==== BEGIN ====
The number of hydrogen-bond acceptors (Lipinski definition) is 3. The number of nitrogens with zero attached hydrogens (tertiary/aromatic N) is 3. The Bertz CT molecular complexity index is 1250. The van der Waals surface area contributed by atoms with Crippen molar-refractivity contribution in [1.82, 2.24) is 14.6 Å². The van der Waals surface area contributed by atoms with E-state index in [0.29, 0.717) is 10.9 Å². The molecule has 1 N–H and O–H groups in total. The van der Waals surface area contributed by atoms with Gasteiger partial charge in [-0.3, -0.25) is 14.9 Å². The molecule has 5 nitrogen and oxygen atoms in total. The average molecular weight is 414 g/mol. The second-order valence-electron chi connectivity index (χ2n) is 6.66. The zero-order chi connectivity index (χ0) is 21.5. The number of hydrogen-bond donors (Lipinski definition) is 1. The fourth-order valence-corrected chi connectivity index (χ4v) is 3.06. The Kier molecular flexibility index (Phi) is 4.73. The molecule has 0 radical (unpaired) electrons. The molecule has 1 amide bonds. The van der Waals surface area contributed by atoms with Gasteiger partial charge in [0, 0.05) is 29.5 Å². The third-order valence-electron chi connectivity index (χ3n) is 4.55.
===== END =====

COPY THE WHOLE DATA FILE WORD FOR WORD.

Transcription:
The number of hydrogen-bond acceptors (Lipinski definition) is 3. The number of nitrogens with zero attached hydrogens (tertiary/aromatic N) is 3. The Bertz CT molecular complexity index is 1250. The van der Waals surface area contributed by atoms with Crippen molar-refractivity contribution in [1.82, 2.24) is 14.6 Å². The van der Waals surface area contributed by atoms with E-state index in [0.29, 0.717) is 10.9 Å². The molecule has 1 N–H and O–H groups in total. The van der Waals surface area contributed by atoms with Gasteiger partial charge in [-0.3, -0.25) is 14.9 Å². The molecule has 5 nitrogen and oxygen atoms in total. The average molecular weight is 414 g/mol. The second-order valence-electron chi connectivity index (χ2n) is 6.66. The zero-order chi connectivity index (χ0) is 21.5. The number of hydrogen-bond donors (Lipinski definition) is 1. The fourth-order valence-corrected chi connectivity index (χ4v) is 3.06. The Kier molecular flexibility index (Phi) is 4.73. The molecule has 0 radical (unpaired) electrons. The molecule has 1 amide bonds. The van der Waals surface area contributed by atoms with Gasteiger partial charge in [0, 0.05) is 29.5 Å². The third-order valence-electron chi connectivity index (χ3n) is 4.55.